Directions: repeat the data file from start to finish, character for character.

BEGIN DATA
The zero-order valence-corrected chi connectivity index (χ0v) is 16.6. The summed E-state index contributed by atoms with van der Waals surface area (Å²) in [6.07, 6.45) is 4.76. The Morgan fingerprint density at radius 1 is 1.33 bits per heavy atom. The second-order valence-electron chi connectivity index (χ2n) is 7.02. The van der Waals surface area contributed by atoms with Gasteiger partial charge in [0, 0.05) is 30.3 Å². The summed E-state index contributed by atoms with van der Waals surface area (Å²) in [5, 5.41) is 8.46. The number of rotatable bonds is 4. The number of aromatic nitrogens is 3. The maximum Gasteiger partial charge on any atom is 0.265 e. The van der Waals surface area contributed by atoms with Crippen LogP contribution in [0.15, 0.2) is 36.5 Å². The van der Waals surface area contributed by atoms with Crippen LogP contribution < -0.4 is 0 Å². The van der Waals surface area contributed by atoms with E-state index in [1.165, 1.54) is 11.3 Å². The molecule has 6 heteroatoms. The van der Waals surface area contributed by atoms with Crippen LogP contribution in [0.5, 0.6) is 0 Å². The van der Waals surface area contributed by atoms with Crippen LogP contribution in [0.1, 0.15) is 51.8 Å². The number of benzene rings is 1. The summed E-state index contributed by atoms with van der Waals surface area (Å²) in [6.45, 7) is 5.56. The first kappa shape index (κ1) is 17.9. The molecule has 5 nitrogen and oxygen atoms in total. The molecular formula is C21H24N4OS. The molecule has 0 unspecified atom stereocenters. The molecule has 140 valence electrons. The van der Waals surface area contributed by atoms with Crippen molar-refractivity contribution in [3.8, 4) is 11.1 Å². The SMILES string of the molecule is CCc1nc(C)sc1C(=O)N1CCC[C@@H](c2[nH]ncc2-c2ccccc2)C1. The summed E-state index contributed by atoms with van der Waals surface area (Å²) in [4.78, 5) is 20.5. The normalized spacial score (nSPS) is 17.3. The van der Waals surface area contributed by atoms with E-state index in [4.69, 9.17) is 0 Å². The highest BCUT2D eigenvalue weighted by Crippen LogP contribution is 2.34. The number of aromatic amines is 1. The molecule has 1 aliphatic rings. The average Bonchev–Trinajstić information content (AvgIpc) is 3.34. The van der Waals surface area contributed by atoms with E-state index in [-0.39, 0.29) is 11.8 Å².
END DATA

The zero-order valence-corrected chi connectivity index (χ0v) is 16.6. The summed E-state index contributed by atoms with van der Waals surface area (Å²) in [6.07, 6.45) is 4.76. The Morgan fingerprint density at radius 1 is 1.33 bits per heavy atom. The second-order valence-electron chi connectivity index (χ2n) is 7.02. The van der Waals surface area contributed by atoms with Gasteiger partial charge in [0, 0.05) is 30.3 Å². The summed E-state index contributed by atoms with van der Waals surface area (Å²) in [5, 5.41) is 8.46. The number of rotatable bonds is 4. The number of aromatic nitrogens is 3. The maximum Gasteiger partial charge on any atom is 0.265 e. The van der Waals surface area contributed by atoms with Crippen LogP contribution in [0.15, 0.2) is 36.5 Å². The van der Waals surface area contributed by atoms with Crippen LogP contribution < -0.4 is 0 Å². The van der Waals surface area contributed by atoms with E-state index in [1.165, 1.54) is 11.3 Å². The molecule has 6 heteroatoms. The van der Waals surface area contributed by atoms with Crippen LogP contribution in [0.5, 0.6) is 0 Å². The van der Waals surface area contributed by atoms with Crippen LogP contribution in [0.1, 0.15) is 51.8 Å². The number of benzene rings is 1. The summed E-state index contributed by atoms with van der Waals surface area (Å²) in [6.45, 7) is 5.56. The first kappa shape index (κ1) is 17.9. The molecule has 5 nitrogen and oxygen atoms in total. The molecular formula is C21H24N4OS. The molecule has 0 unspecified atom stereocenters. The molecule has 140 valence electrons. The van der Waals surface area contributed by atoms with Crippen molar-refractivity contribution in [3.8, 4) is 11.1 Å². The SMILES string of the molecule is CCc1nc(C)sc1C(=O)N1CCC[C@@H](c2[nH]ncc2-c2ccccc2)C1. The summed E-state index contributed by atoms with van der Waals surface area (Å²) in [4.78, 5) is 20.5. The normalized spacial score (nSPS) is 17.3. The van der Waals surface area contributed by atoms with E-state index in [4.69, 9.17) is 0 Å². The highest BCUT2D eigenvalue weighted by Crippen LogP contribution is 2.34. The number of aromatic amines is 1. The molecule has 1 aliphatic rings. The average Bonchev–Trinajstić information content (AvgIpc) is 3.34. The van der Waals surface area contributed by atoms with E-state index in [-0.39, 0.29) is 11.8 Å².